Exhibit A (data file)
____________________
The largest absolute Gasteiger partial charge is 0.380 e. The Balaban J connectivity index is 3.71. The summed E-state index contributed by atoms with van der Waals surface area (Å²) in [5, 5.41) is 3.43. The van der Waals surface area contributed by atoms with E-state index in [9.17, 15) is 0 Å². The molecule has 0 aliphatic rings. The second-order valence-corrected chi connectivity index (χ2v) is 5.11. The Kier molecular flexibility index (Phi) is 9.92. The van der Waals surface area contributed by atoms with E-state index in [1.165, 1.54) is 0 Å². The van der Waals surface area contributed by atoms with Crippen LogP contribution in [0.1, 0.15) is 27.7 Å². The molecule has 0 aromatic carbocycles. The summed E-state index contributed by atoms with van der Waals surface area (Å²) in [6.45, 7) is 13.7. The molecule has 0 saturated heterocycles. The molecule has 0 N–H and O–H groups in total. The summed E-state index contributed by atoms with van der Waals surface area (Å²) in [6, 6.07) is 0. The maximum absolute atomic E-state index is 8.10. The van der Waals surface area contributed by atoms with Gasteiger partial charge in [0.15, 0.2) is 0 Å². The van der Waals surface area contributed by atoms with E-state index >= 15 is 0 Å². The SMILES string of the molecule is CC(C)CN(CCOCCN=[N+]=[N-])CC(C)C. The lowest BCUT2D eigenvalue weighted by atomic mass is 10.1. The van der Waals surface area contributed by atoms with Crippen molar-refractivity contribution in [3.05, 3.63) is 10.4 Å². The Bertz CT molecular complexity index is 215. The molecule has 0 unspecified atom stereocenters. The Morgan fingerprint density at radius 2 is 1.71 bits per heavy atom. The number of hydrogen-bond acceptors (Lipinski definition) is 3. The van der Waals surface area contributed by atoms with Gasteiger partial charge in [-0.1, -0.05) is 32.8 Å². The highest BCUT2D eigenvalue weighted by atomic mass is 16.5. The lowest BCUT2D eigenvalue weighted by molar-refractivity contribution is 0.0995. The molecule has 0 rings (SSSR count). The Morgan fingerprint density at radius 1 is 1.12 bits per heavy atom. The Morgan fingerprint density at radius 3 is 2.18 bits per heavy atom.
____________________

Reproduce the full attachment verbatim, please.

The largest absolute Gasteiger partial charge is 0.380 e. The Balaban J connectivity index is 3.71. The summed E-state index contributed by atoms with van der Waals surface area (Å²) in [5, 5.41) is 3.43. The van der Waals surface area contributed by atoms with E-state index in [9.17, 15) is 0 Å². The molecule has 0 aliphatic rings. The second-order valence-corrected chi connectivity index (χ2v) is 5.11. The Kier molecular flexibility index (Phi) is 9.92. The van der Waals surface area contributed by atoms with E-state index in [1.165, 1.54) is 0 Å². The van der Waals surface area contributed by atoms with Crippen LogP contribution in [0.1, 0.15) is 27.7 Å². The molecule has 0 aromatic carbocycles. The summed E-state index contributed by atoms with van der Waals surface area (Å²) in [6.45, 7) is 13.7. The molecule has 0 saturated heterocycles. The molecule has 0 N–H and O–H groups in total. The summed E-state index contributed by atoms with van der Waals surface area (Å²) in [6, 6.07) is 0. The maximum absolute atomic E-state index is 8.10. The van der Waals surface area contributed by atoms with Gasteiger partial charge in [0.15, 0.2) is 0 Å². The van der Waals surface area contributed by atoms with E-state index >= 15 is 0 Å². The SMILES string of the molecule is CC(C)CN(CCOCCN=[N+]=[N-])CC(C)C. The lowest BCUT2D eigenvalue weighted by atomic mass is 10.1. The van der Waals surface area contributed by atoms with Crippen molar-refractivity contribution in [3.05, 3.63) is 10.4 Å². The Bertz CT molecular complexity index is 215. The molecule has 0 unspecified atom stereocenters. The Morgan fingerprint density at radius 2 is 1.71 bits per heavy atom. The number of hydrogen-bond acceptors (Lipinski definition) is 3. The van der Waals surface area contributed by atoms with Gasteiger partial charge in [-0.1, -0.05) is 32.8 Å². The highest BCUT2D eigenvalue weighted by atomic mass is 16.5. The lowest BCUT2D eigenvalue weighted by molar-refractivity contribution is 0.0995. The molecule has 0 rings (SSSR count). The Morgan fingerprint density at radius 1 is 1.12 bits per heavy atom. The Morgan fingerprint density at radius 3 is 2.18 bits per heavy atom.